maybe it doesn't make sense
by t. zoEy benally

i wipe fine cemetary dust off my work shoes
and it all makes sense, ummm--well it sorta makes sense
okay--it doesn't make a damn bit of sense

he was like a cloud, normally gentle, but prone to outbursts
he was an expressive, articulate, and he loved quality
sometimes extravegant, sometimes lavish
but always just a little bit of opulence
sadly, he is another wanderer i will not bump into again

and i kinda think maybe i know why he did what he did
i think it was because he could not escape the fine
cemetery dirt that supported the aluminum frames, planks
covered with olefin grass carpet, smack dab between
yellow and blue on the color spectrum, dirt imbedded in seams

could not escape the grim foundations that support
all the luxuriant and sumptuous things in this world
could not forget the drilled earth, dug mines, and tailings
could not erase the fact that our sovereign nation
is held in trust and we don't even own air space above it
okay--maybe it was just because of love?

the last time i saw him we were shopping in Hobby Lobby
and i recall his voice, and the solar timbre
as he told me how excited he was to work at the college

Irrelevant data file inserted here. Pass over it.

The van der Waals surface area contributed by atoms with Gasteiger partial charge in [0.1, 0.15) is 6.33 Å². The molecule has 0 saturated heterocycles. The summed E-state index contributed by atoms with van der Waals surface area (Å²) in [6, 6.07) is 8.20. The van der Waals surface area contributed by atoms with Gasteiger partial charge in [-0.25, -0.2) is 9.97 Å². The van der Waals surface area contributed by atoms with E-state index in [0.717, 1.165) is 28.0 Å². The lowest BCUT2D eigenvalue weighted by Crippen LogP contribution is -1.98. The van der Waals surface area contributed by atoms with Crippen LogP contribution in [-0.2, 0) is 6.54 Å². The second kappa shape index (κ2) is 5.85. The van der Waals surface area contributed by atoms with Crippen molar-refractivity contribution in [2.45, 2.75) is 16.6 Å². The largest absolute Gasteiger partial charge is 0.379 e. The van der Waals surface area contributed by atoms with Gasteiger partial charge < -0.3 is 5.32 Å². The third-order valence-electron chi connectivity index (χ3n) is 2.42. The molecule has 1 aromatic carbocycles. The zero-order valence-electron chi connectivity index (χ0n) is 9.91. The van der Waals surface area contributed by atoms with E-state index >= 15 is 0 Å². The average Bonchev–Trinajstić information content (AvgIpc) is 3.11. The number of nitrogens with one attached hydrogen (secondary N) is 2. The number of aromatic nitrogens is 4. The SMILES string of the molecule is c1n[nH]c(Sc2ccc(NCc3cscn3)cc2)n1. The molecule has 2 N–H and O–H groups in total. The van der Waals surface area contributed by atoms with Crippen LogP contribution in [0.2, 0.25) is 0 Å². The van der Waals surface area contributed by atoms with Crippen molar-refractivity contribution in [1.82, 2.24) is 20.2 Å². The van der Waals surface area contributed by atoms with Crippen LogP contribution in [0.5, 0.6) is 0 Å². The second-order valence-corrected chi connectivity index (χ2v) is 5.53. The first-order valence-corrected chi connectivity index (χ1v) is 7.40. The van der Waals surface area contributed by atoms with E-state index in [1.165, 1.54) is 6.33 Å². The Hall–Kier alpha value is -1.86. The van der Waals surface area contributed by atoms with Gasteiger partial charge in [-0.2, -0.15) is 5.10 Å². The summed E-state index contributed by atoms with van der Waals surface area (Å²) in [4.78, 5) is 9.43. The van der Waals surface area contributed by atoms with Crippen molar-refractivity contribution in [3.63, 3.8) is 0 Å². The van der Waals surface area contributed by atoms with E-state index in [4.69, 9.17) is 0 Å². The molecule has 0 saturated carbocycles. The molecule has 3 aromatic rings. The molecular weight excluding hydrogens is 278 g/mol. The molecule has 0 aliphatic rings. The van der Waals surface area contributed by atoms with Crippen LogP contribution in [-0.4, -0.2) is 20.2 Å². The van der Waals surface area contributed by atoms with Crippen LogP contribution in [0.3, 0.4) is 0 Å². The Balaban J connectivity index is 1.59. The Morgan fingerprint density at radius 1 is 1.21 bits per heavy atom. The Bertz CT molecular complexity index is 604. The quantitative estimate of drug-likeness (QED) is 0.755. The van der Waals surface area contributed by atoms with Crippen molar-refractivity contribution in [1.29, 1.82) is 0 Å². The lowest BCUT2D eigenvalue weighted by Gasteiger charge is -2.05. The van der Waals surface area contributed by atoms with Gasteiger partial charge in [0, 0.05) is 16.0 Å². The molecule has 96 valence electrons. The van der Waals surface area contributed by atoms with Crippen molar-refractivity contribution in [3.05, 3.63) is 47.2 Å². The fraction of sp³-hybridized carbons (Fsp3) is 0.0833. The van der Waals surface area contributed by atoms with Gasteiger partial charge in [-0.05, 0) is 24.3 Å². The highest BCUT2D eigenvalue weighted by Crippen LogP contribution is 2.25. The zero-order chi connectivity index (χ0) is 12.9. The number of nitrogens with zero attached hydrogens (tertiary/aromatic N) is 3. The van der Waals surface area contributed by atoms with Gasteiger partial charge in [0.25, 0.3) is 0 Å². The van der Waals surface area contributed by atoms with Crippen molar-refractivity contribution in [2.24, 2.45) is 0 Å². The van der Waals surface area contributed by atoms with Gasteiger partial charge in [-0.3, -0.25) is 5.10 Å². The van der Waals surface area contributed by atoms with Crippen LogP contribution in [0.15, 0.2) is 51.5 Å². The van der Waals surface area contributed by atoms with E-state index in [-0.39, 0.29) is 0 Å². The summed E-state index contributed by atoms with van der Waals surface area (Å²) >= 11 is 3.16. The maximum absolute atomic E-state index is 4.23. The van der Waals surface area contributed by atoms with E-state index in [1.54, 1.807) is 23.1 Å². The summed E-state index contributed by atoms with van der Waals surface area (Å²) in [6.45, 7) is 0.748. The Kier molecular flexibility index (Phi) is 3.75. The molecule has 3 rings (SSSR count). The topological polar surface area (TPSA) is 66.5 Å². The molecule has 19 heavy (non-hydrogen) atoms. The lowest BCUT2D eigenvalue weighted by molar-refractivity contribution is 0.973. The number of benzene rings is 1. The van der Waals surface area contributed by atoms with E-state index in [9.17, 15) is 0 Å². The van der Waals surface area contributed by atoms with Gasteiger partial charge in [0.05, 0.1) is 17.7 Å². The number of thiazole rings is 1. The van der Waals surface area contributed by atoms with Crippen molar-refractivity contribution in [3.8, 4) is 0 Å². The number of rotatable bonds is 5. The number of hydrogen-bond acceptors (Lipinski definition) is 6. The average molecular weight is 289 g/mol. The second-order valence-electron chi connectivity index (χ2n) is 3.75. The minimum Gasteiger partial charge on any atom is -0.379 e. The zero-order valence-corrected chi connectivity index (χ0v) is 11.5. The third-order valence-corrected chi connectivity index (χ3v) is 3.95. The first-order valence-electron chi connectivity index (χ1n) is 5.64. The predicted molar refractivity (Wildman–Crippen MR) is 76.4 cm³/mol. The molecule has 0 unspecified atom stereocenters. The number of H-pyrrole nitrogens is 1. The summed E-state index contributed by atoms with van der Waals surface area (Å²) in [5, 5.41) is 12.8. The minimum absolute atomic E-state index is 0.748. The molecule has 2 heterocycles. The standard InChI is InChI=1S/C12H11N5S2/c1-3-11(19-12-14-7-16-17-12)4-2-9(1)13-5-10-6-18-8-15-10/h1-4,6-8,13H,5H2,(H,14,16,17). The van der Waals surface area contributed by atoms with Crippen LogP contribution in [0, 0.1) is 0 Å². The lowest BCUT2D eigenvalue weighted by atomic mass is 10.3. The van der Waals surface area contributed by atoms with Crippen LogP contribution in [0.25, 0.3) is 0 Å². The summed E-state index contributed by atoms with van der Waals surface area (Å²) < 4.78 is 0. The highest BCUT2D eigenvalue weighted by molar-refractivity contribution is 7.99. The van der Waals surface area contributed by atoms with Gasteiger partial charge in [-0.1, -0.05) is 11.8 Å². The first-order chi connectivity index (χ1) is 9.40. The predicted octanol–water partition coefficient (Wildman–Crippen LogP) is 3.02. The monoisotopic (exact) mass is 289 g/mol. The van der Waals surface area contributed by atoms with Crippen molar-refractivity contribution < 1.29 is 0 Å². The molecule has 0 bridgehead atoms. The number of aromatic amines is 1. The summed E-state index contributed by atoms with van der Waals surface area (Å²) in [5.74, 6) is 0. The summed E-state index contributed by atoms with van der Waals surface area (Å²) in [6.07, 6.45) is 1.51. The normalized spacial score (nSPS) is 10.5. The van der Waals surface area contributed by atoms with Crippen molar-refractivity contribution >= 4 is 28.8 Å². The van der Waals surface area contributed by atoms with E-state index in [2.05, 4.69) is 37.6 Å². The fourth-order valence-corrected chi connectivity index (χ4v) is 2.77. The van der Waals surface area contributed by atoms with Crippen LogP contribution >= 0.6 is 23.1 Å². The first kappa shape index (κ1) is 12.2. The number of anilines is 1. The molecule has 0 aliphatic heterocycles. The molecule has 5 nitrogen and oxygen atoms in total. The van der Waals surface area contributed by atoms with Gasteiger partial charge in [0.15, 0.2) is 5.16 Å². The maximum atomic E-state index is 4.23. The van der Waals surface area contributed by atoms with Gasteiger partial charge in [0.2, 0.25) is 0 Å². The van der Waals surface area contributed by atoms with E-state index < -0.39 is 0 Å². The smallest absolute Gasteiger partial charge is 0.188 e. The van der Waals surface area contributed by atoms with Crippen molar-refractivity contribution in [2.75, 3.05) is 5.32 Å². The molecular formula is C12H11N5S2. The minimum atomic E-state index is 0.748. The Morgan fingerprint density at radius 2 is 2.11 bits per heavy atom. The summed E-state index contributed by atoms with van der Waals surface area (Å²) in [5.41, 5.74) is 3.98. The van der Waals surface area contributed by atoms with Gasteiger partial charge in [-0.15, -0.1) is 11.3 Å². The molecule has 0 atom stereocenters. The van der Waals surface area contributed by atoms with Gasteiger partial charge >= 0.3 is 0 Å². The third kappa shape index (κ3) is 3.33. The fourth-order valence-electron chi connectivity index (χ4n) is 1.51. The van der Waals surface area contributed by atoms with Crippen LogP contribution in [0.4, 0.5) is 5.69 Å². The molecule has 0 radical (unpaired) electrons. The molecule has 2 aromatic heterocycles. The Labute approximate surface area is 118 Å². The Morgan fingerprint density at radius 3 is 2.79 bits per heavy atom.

i remember his squinty smile and the way his bangs
licked ebony across his forhead, he was decked out,
large turquoise chunks strung audaciously

the time before that i don't remember the location
but i remember he talked about working on computers
for a hospital, but he never told me he had been
to Italy, never told me he had seen operas
also never told me his email address

but the time before that i had him all to myself
my grandson, Naneesht'ezhi Tachiinii link
on a bus from Buffalo--NY to Niagra Falls
he made me laugh until i got the chills
singing a Navajo song about a little dog

he remembered the pin i wore with my velvet shirt
Navajo woman profiled, silver etched with turquoise earring
he said he remembered it from junior high band
when we marched in velveteen shirts and white pants
he played second clarinet

and i remembered how impressed i always was
that he could speak both Navajo and English
so eloquently, and secretly wished he would teach me
because no one else called me Masaan, and now i wish
i could also remember English words only he would use

but it sorta makes sense, maybe makes sense
okay--it totally doesn't make any sense at all
that it would be powdery yellow dust
not completely wiped off shoes in the end.


Robyn said...


Robyn (DrBirdie) here. Finally here. And absolutely blown away by this. I think it's brilliant, and very powerful.

Especially the last verse, the last line. Brilliant. Thanks for linking me here.

- rlk

zoey said...

hey robyn! thanks for stopping by! stop by again! z